David E. Sanger’s writeup of President Bush’s visit to Cedar Rapids, Iowa caught our eye today for doing something campaign scribes too often fail to do: Seeing past the candidate’s image and the campaign talking points.
Sanger sets up Bush’s words by noting that, “like his rival, [Bush] is a millionaire many times over.” Armed with that knowledge, the reader is better equipped to evaluate Bush’s rhetorical ploy (and shot at rival Sen. Kerry) when he asked the Cedar Rapids audience, “You see, if you can’t raise enough by taxing the rich, guess who gets to pay next?” Answering his own question, Bush continued, “Yes, the not-rich. That’s all of us.”
Both candidates, of course, are wealthy by the standards of average Americans. At the same time, both are also working to portray themselves as just one more “ordinary guy,” as Sanger puts it. For Bush, in particular, this ordinary guy persona is at the heart of his strategy to connect with and win over voters. And since March, his campaign has been hammering away with talking points casting Kerry as out of the mainstream because of his wealth, hoping to influence press coverage of the Democratic senator.
To some extent this tactic is working. A search of the political coverage over the past few months reveals a press prone to needlessly introduce Senators Kerry and Edwards and Kerry’s wife, Teresa Heinz Kerry, as millionaires or billionaires, without similar labels for President Bush or Vice President Cheney. For example, a July 19 Associated Press article exploring the values debate in the campaign asserts, “Democratic presidential candidate John Kerry and Edwards are both multi-millionaires, but both have portrayed themselves as more able to help the average American than the present Republican administration.” However, nowhere do we learn that Bush and Cheney are hardly paupers themselves.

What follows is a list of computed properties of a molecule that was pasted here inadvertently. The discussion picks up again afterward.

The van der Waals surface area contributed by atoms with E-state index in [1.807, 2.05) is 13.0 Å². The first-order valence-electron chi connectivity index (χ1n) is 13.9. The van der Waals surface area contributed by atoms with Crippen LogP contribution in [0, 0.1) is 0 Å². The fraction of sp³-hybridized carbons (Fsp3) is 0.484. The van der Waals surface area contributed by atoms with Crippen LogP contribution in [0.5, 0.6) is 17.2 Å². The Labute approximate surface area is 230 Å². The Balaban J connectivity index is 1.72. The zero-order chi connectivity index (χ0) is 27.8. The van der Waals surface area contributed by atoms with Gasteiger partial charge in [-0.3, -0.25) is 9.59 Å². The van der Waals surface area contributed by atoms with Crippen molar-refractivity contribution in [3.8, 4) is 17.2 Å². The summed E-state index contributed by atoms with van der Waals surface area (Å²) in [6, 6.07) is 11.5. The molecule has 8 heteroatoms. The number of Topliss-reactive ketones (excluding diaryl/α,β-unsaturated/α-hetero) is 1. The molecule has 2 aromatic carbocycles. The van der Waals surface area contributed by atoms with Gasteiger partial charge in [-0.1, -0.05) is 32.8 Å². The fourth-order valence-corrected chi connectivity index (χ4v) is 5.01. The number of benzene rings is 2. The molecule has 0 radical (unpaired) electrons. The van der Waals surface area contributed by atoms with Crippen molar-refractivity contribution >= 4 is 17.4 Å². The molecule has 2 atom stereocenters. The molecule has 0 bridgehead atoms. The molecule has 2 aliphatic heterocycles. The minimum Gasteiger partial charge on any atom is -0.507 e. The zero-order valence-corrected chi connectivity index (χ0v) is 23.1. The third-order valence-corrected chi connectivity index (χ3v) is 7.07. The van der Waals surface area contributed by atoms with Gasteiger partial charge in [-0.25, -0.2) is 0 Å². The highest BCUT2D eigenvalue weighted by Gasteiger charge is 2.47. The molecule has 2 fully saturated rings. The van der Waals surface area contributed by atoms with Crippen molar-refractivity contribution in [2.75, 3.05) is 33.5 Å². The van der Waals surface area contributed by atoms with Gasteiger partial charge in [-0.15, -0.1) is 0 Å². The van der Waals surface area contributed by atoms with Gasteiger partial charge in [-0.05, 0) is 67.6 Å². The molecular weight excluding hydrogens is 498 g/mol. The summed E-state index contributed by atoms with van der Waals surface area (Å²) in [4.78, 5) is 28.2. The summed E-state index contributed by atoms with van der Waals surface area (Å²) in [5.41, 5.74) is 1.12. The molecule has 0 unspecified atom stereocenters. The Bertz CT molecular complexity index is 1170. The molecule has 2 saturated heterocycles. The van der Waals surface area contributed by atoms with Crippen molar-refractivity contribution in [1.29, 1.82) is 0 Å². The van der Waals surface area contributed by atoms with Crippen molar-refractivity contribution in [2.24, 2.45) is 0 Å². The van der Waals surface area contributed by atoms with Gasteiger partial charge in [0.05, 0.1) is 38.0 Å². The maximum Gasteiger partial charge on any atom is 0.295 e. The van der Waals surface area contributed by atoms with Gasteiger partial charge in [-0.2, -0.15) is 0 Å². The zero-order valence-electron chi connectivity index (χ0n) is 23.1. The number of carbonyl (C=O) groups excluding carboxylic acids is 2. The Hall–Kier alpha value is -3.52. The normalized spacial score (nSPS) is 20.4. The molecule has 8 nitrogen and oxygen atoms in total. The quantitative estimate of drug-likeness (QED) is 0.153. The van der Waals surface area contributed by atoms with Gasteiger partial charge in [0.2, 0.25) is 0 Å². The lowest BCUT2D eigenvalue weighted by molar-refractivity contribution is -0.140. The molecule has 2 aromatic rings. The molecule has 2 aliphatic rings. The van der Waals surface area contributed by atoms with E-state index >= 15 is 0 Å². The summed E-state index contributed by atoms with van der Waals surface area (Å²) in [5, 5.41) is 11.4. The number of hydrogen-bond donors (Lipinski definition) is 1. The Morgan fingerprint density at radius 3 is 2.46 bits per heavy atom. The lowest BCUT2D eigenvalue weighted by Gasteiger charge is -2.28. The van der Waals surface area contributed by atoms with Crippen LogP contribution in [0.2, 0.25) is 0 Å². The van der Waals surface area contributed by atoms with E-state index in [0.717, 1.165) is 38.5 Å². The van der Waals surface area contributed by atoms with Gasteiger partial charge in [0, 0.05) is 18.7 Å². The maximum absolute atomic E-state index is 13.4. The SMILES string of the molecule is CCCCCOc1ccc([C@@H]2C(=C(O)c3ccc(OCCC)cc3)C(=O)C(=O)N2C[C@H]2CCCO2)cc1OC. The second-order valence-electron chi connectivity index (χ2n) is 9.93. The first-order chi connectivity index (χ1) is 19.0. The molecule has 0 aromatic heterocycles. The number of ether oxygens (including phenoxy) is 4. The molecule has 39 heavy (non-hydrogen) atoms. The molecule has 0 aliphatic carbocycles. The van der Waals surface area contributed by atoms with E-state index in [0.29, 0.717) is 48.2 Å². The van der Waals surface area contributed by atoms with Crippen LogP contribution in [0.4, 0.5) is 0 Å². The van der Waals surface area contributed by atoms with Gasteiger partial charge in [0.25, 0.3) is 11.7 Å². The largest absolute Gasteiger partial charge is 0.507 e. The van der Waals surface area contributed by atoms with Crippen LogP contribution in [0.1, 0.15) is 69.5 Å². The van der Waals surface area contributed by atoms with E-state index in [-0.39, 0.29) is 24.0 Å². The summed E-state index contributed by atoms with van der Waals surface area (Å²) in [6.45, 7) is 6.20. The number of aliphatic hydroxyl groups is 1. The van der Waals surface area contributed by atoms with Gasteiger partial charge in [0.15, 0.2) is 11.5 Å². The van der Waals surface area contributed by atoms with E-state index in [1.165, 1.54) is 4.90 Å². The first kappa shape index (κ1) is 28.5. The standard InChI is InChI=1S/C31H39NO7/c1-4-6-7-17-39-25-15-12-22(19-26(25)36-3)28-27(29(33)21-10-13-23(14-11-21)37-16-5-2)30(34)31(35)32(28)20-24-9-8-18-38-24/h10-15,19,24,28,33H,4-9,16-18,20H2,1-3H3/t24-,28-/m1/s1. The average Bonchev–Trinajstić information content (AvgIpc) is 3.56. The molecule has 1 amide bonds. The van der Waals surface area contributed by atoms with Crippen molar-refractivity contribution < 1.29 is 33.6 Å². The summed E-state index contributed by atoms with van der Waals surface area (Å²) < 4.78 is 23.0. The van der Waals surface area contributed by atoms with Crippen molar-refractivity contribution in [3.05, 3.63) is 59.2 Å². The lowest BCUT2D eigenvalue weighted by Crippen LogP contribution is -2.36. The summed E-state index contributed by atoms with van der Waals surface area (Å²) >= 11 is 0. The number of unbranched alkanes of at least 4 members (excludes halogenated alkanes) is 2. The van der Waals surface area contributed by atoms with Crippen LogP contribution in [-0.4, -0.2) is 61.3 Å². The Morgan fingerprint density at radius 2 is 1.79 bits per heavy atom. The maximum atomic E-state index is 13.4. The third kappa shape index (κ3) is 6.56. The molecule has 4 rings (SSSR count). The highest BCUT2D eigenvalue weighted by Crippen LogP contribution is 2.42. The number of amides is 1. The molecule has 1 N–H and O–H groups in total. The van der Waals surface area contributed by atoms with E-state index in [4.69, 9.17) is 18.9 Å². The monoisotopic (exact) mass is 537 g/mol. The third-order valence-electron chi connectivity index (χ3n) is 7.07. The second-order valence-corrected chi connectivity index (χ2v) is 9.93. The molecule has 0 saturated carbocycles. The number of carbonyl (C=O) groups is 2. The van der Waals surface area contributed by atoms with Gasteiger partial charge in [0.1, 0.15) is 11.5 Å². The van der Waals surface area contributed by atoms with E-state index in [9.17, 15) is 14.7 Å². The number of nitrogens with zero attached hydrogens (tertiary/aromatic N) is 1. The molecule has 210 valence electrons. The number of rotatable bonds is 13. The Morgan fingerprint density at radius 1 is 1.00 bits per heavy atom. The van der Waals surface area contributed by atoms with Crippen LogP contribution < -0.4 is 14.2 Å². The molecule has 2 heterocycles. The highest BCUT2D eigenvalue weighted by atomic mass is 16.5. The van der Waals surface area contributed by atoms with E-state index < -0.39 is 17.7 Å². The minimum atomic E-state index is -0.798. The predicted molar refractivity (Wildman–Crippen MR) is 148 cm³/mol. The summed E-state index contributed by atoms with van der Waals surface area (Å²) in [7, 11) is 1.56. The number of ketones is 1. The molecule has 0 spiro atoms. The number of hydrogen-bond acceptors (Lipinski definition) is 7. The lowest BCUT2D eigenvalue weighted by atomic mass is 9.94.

What’s most revealing about the coverage are the instances in which Bush or Cheney are described as millionaires. With few exceptions, readers are treated to this characterization only in direct comparison to Kerry and Edwards. For instance, a July 15 Associated Press story documenting Edwards’ answer to that ageless question for candidates, “How much does a gallon of milk cost?” notes that “All four candidates — President Bush, Kerry, Edwards and Cheney — are millionaires.” Yet, you’d be hard pressed to find a story that discloses Bush’s or Cheney’s bankrolls without noting the Democrats’.
It’s not hard to understand why this is: The Kerry campaign simply hasn’t been as aggressive about pushing the “Bush and Cheney are rich” argument as the Bush campaign has been about portraying the Democrats that way. And, as we at Campaign Desk have already seen, the more relentlessly one of the candidates can repeat their chosen talking point, the more likely the press is to sneak it into their coverage.